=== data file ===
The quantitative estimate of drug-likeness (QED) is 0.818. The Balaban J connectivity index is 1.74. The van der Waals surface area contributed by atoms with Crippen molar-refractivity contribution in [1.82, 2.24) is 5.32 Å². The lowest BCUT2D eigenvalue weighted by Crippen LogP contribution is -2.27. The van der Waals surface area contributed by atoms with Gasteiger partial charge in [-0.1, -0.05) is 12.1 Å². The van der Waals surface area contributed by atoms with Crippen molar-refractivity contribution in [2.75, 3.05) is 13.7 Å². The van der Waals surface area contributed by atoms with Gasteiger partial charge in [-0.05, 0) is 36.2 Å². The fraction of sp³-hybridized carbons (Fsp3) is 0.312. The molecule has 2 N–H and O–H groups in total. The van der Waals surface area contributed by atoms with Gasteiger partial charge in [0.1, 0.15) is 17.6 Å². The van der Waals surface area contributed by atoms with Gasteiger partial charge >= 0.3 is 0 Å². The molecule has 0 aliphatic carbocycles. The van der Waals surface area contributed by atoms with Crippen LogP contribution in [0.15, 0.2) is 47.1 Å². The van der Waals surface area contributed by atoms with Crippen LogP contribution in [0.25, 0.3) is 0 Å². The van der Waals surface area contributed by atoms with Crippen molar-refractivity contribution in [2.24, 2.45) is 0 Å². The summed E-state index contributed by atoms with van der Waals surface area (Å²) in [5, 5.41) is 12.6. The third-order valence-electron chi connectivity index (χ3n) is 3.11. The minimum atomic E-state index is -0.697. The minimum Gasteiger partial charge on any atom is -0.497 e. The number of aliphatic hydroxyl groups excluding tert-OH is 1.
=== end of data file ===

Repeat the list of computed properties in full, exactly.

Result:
The quantitative estimate of drug-likeness (QED) is 0.818. The Balaban J connectivity index is 1.74. The van der Waals surface area contributed by atoms with Crippen molar-refractivity contribution in [1.82, 2.24) is 5.32 Å². The lowest BCUT2D eigenvalue weighted by Crippen LogP contribution is -2.27. The van der Waals surface area contributed by atoms with Gasteiger partial charge in [-0.1, -0.05) is 12.1 Å². The van der Waals surface area contributed by atoms with Crippen molar-refractivity contribution in [2.75, 3.05) is 13.7 Å². The van der Waals surface area contributed by atoms with Gasteiger partial charge in [-0.05, 0) is 36.2 Å². The fraction of sp³-hybridized carbons (Fsp3) is 0.312. The molecule has 2 N–H and O–H groups in total. The van der Waals surface area contributed by atoms with Gasteiger partial charge in [0.1, 0.15) is 17.6 Å². The van der Waals surface area contributed by atoms with Gasteiger partial charge >= 0.3 is 0 Å². The molecule has 0 aliphatic carbocycles. The van der Waals surface area contributed by atoms with Crippen LogP contribution in [0.15, 0.2) is 47.1 Å². The van der Waals surface area contributed by atoms with Crippen LogP contribution in [0.25, 0.3) is 0 Å². The van der Waals surface area contributed by atoms with Crippen molar-refractivity contribution in [2.24, 2.45) is 0 Å². The summed E-state index contributed by atoms with van der Waals surface area (Å²) in [5, 5.41) is 12.6. The third-order valence-electron chi connectivity index (χ3n) is 3.11. The minimum atomic E-state index is -0.697. The minimum Gasteiger partial charge on any atom is -0.497 e. The number of aliphatic hydroxyl groups excluding tert-OH is 1.